How to Have a Housewarming Party
Want to celebrate your move?
Having a moving-in party is a great way to relax and meet new people after moving. It might seem strange to invite people who you barely know into your home, but parties are a great way to immerse yourself in your community. They’re worth the effort.
Here’s what you need to do to have a memorable housewarming party:
Get Settled In
So, before you start party planning, give yourself a couple of weeks to get a feel for your new home, the people around the office, and the neighborhood.
Plan the Party
People’s ideas of parties differ wildly. Really, it’s hard to go wrong. Want to show the big game? Go for it. Want to get a game of bocce going? Fine. Indoor vs outdoor? Whatever is better for the weather.
However, any party needs two essential things: food and drink.
Food – You’ll have to decide whether you want a dinner party or a party-party (aka cocktail party). Either way you’ll need food.
- If it’s a dinner party, make sure to offer both meat and vegetarian dishes. You can get more discriminate in the future when you know people.
- If it’s a cocktail party, make sure to have some snacks on hand and even some finger food, like sandwich slices or pizza.
Drinks – Soda, juice and water are all necessary, but booze is the lubricant upon which parties roll, even if you don’t drink.
A well-balanced party will offer guests beer and wine. If you have a nice liquor collection, this could be a good time to start impressing your neighbors. No matter what, make sure you have something alcoholic on hand for the guests who are looking for it.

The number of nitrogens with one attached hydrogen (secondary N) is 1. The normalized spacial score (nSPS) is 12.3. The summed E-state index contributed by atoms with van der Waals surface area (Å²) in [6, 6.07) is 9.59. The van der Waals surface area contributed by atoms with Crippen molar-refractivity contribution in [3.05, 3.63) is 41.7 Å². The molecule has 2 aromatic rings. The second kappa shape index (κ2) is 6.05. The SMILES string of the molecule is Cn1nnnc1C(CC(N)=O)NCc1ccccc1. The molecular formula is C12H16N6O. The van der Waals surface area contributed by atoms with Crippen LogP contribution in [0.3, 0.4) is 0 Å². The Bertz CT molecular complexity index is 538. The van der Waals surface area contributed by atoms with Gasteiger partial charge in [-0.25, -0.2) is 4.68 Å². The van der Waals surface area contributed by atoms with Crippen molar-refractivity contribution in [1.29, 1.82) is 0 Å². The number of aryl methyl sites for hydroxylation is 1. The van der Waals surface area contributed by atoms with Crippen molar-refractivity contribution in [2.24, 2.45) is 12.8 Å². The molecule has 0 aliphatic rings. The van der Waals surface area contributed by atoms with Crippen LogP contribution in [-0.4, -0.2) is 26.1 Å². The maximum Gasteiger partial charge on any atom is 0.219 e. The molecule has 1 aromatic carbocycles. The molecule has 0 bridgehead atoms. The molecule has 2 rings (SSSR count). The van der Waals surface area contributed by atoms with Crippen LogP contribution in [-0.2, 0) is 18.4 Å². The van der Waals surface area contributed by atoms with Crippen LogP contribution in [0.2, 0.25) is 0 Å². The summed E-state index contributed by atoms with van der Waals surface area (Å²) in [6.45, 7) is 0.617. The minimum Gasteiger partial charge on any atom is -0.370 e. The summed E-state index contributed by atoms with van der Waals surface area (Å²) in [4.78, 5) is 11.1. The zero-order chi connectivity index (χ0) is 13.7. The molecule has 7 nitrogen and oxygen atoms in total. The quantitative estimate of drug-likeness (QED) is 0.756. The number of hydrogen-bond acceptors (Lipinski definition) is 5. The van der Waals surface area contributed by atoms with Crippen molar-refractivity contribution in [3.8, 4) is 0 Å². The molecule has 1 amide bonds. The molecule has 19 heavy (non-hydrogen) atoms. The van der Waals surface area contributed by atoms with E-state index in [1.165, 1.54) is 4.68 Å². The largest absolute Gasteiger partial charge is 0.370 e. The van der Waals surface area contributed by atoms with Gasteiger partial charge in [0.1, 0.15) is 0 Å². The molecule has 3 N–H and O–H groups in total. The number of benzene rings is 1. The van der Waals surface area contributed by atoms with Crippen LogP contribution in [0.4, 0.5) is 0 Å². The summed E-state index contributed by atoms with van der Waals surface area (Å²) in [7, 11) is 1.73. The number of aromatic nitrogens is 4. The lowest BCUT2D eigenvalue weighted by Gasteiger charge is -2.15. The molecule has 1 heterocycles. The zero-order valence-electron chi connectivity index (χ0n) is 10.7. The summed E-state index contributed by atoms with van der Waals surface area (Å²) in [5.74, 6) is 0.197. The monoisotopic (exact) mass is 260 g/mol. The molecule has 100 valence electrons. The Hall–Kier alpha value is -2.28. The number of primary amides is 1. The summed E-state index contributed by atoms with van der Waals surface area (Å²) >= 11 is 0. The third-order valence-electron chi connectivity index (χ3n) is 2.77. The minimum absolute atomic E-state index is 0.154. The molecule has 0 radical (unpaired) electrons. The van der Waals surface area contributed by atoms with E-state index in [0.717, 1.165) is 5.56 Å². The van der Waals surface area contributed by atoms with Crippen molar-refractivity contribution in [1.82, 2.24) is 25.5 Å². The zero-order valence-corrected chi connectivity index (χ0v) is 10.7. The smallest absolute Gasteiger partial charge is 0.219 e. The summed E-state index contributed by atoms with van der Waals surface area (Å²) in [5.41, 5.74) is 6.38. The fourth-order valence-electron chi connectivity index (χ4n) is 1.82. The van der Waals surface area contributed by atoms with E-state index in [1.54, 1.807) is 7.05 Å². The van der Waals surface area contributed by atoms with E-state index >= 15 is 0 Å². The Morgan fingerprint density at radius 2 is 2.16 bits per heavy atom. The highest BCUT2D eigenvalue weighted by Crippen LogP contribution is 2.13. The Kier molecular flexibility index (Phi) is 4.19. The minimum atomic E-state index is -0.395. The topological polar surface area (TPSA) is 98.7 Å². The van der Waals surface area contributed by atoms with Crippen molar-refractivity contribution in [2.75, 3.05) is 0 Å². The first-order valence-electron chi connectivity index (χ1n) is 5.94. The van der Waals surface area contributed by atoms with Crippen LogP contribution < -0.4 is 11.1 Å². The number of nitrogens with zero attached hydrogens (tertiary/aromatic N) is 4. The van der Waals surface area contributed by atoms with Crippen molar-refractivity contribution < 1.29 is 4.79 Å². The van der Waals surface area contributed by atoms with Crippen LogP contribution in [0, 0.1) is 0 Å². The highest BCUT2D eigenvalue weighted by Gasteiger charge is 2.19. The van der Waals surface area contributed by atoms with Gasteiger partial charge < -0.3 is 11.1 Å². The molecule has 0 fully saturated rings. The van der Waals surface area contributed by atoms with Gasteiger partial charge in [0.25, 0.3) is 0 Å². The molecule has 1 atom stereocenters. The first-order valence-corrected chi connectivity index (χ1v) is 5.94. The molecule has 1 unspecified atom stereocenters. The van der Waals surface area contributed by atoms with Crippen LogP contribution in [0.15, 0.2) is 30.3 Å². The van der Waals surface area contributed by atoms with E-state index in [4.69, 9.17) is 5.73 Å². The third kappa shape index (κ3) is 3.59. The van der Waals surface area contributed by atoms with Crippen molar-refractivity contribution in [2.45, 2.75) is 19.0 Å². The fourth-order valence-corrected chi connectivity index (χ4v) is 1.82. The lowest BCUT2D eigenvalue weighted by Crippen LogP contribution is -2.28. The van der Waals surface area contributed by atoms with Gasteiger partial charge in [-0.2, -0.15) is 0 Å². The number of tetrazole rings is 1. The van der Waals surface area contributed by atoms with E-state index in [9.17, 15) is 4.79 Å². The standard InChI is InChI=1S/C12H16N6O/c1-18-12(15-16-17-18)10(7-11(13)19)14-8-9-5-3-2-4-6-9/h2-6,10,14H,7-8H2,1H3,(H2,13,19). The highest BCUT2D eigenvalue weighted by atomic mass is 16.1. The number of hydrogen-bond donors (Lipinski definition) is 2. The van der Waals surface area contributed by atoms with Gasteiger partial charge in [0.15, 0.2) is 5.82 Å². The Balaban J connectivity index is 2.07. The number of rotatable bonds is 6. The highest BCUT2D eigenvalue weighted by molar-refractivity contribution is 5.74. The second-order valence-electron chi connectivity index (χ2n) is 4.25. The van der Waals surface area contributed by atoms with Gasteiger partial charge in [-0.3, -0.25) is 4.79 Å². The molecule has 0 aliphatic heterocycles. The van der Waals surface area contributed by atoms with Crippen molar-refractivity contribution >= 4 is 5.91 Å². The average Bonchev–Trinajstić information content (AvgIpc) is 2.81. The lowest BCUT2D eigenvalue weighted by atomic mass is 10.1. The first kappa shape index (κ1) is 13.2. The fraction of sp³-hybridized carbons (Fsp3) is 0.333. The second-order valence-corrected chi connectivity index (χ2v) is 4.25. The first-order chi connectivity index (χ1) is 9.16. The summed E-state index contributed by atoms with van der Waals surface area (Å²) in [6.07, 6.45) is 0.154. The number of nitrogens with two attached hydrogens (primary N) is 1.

Note: Make sure to advertise that you will have food and drink when inviting people.
When creating a guest list for a moving-in party, don’t worry too much. You won’t know many people, and that’s okay. People won’t think you’re weird if you randomly invite them to a housewarming party. Now, if you invite them to your wedding, that might be a different story…
Obviously, you’ll want to invite anyone you know in any meaningful way. Friends or family who already live in the city or town are a good start. Here are the rest to consider:
- Co-workers – You might not know them well yet, but you are both aware of each other. That’s enough.
- Neighbors – Don’t worry about inviting the entire neighborhood, but do at least tell your immediate neighbors.
- Anyone else who you fancy – That guy you met on the bus, your new hairstylist, your kid’s new best friend’s parents… whoever.
- Friends of your guests – Tell all the above to “feel free” to invite a friend or two.
Did you decide to have any outdoor party? It’s probably time to get your patio ready.